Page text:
Blue Jays: Is there room for a reclamation project in 2021?

BUFFALO, NY - SEPTEMBER 12: Robbie Ray #38 of the Toronto Blue Jays looks to throw a pitch against the New York Mets at Sahlen Field on September 12, 2020 in Buffalo, New York. (Photo by Timothy T Ludwig/Getty Images)
BUFFALO, NY - SEPTEMBER 12: Robbie Ray #38 of the Toronto Blue Jays looks to throw a pitch against the New York Mets at Sahlen Field on September 12, 2020 in Buffalo, New York. (Photo by Timothy T Ludwig/Getty Images) /

As the Blue Jays look for roster upgrades this winter, is now the time for the front office to roll the dice on a reclamation project?

With free agency set to open next week, we’re entering that time of the year where we dissect the roster even more than we do during the season.

With a talented young core in place, the Blue Jays will return the bulk of their current roster for the 2021 campaign. However, they have several free agents of their own set to hit the open market, and there are some roster needs that will have to be addressed one way or another, whether that means by trying retain some of their players, or by looking to free agency and the trade market. As things stand at the moment, the clearest needs appear to be in the starting rotation, the bullpen, and likely at third base as well.

My guess is the rotation will get the most focus in the early stages of the off-season, and you could argue that it’s the greatest area of need. The Blue Jays are set to return Hyun Jin Ryu, Nate Pearson, and Ross Stripling in their rotation in 2021, but after that comes a lot of question marks. Will they keep Tanner Roark for the second year of the deal he signed last winter, or could be a trade candidate? What about Chase Anderson‘s contract option for 9.5 million next year? Or will they try to retain any/all of Taijuan Walker, Matt Shoemaker, and Robbie Ray?

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Whatever the Blue Jays do, I believe they’re in a good position to take a high-end gamble. I believe the first priority has to be signing (or re-signing) a starter to fill the #2 role behind Ryu, and whether that’s Walker or someone from outside the organization, it’s a significant need. However, if they’re able to get that item crossed off of their checklist, I like the idea of taking a bit of a gamble with a second starter.

The biggest reason I say that is because I believe the Blue Jays are well stocked as far as starting depth for next season. I don’t know that they have clear answers for all five of their rotation spots yet, but their 6-12 depth should be very strong, and could include the likes of Trent Thornton, Anthony Kay, Thomas Hatch, Julian Merryweather, Alek Manoah, and more. In theory, that should put the Blue Jays in a strong position, and even allow them to look at a starter with an injury history, but also a history of success.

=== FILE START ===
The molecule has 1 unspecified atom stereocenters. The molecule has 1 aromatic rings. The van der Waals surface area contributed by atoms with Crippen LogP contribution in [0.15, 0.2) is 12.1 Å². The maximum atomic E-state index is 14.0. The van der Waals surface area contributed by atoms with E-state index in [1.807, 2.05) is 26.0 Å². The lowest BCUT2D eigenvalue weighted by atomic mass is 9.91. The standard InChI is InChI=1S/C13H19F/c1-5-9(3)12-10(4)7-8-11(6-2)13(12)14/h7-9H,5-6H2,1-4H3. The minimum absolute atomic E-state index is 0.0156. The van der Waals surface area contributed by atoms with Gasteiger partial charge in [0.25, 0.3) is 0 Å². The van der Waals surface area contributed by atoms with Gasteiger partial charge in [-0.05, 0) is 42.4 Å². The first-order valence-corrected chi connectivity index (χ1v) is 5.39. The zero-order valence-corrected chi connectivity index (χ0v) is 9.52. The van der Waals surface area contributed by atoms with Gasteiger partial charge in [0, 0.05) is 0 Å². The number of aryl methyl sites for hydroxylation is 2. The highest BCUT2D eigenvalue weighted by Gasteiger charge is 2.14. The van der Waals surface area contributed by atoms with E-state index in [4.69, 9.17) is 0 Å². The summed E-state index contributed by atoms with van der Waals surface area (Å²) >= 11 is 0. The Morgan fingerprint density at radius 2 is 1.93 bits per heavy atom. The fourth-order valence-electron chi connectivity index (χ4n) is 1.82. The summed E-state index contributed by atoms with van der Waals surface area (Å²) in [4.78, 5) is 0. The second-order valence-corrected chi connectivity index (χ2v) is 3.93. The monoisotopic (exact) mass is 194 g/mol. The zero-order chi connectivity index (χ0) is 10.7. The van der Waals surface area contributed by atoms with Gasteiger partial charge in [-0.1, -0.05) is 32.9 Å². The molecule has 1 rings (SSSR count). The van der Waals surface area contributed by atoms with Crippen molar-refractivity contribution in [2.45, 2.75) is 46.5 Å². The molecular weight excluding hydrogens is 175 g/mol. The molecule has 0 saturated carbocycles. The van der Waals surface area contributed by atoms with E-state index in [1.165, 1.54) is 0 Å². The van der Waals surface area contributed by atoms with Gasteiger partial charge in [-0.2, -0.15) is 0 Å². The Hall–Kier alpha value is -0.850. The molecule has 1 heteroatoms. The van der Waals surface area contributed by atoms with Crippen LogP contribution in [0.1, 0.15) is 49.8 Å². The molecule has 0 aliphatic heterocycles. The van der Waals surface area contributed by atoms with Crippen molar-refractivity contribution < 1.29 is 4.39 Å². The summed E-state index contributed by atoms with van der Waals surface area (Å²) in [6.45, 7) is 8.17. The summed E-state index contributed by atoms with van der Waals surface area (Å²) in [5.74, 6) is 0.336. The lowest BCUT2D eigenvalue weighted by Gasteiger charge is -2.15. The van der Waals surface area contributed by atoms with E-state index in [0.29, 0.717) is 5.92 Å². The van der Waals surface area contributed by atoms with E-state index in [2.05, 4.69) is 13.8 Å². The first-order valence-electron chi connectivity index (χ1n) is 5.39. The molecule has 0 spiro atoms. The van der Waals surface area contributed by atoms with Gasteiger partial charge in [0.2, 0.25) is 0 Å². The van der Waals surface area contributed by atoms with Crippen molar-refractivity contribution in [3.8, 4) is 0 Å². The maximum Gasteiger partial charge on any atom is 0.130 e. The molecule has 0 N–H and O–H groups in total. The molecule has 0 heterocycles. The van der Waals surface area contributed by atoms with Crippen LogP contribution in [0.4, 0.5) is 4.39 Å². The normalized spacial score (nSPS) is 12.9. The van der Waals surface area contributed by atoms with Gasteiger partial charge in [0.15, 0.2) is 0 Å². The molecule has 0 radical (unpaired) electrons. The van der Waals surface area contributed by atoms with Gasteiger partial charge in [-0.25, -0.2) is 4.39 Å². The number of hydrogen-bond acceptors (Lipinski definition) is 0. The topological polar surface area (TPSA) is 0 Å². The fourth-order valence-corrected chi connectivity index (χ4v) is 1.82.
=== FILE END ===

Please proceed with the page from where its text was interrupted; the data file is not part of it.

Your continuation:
For example, reports that the Texas Rangers are likely to decline their contract option on Corey Kluber. The veteran has had a terrible time staying healthy over the last two seasons, but he’s also a two-time Cy Young award winner, and I’m sure there will be plenty of GM’s who at least kick the tires on contract talks. He’s the type that could pay off in a big way if he can avoid the Injured List, but counting on a healthy season may not be so wise.

Another option could be a former division rival in Chris Archer, who used to torture the Blue Jays while pitching in Tampa Bay. He ended up missing the 2020 campaign with the Pirates because of surgery to correct thoracic outlet syndrome, but should be able to return next season. There are certainly other options that could fit the “reclamation project” description as well, including their own Robbie Ray, and it’s an intriguing possibility to fill out their group of starters. They’ve made similar additions in the past, such as Matt Shoemaker, and I wouldn’t be surprised to see it again.

Next. Back to Japan for bullpen reinforcements?. dark

In my mind, the biggest upside for the Blue Jays when pursuing rotation help is knowing that they do have some strong depth in place. They’ll need more top-end starting pitching if they truly want to compete next season, but that depth gives them some options for how they go about finding it.